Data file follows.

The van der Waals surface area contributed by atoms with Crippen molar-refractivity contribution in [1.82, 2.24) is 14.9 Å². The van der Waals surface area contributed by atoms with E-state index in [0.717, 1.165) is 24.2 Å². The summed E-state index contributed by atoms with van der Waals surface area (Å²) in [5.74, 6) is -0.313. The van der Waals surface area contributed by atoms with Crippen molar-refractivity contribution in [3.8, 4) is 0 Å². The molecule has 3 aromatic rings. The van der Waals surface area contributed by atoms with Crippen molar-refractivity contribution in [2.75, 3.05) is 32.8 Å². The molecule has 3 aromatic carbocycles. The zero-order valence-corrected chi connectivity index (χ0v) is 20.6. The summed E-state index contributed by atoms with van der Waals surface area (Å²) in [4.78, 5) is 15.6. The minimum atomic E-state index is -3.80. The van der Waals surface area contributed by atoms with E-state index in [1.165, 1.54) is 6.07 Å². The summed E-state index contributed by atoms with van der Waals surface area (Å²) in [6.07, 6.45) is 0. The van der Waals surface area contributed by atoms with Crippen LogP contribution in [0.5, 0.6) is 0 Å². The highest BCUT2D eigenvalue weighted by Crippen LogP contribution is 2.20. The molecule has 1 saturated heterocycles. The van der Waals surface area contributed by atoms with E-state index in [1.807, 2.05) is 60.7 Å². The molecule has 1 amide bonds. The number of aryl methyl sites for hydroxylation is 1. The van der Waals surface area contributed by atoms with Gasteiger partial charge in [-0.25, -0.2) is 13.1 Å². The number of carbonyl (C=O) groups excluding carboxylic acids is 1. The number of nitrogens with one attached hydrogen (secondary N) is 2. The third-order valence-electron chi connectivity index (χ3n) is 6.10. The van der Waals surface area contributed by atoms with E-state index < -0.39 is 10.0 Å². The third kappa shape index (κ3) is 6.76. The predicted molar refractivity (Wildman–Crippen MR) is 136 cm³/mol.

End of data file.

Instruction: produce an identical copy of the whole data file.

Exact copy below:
The van der Waals surface area contributed by atoms with Crippen molar-refractivity contribution in [1.82, 2.24) is 14.9 Å². The van der Waals surface area contributed by atoms with E-state index in [0.717, 1.165) is 24.2 Å². The summed E-state index contributed by atoms with van der Waals surface area (Å²) in [5.74, 6) is -0.313. The van der Waals surface area contributed by atoms with Crippen molar-refractivity contribution in [3.8, 4) is 0 Å². The molecule has 3 aromatic rings. The van der Waals surface area contributed by atoms with Crippen molar-refractivity contribution in [2.75, 3.05) is 32.8 Å². The molecule has 3 aromatic carbocycles. The zero-order valence-corrected chi connectivity index (χ0v) is 20.6. The summed E-state index contributed by atoms with van der Waals surface area (Å²) in [4.78, 5) is 15.6. The minimum atomic E-state index is -3.80. The van der Waals surface area contributed by atoms with E-state index in [1.165, 1.54) is 6.07 Å². The summed E-state index contributed by atoms with van der Waals surface area (Å²) in [6.07, 6.45) is 0. The van der Waals surface area contributed by atoms with Crippen LogP contribution in [0.5, 0.6) is 0 Å². The highest BCUT2D eigenvalue weighted by Crippen LogP contribution is 2.20. The molecule has 1 saturated heterocycles. The van der Waals surface area contributed by atoms with E-state index in [1.807, 2.05) is 60.7 Å². The molecule has 1 amide bonds. The number of aryl methyl sites for hydroxylation is 1. The van der Waals surface area contributed by atoms with Gasteiger partial charge in [-0.25, -0.2) is 13.1 Å². The number of carbonyl (C=O) groups excluding carboxylic acids is 1. The number of nitrogens with one attached hydrogen (secondary N) is 2. The third-order valence-electron chi connectivity index (χ3n) is 6.10. The van der Waals surface area contributed by atoms with E-state index < -0.39 is 10.0 Å². The third kappa shape index (κ3) is 6.76. The predicted molar refractivity (Wildman–Crippen MR) is 136 cm³/mol.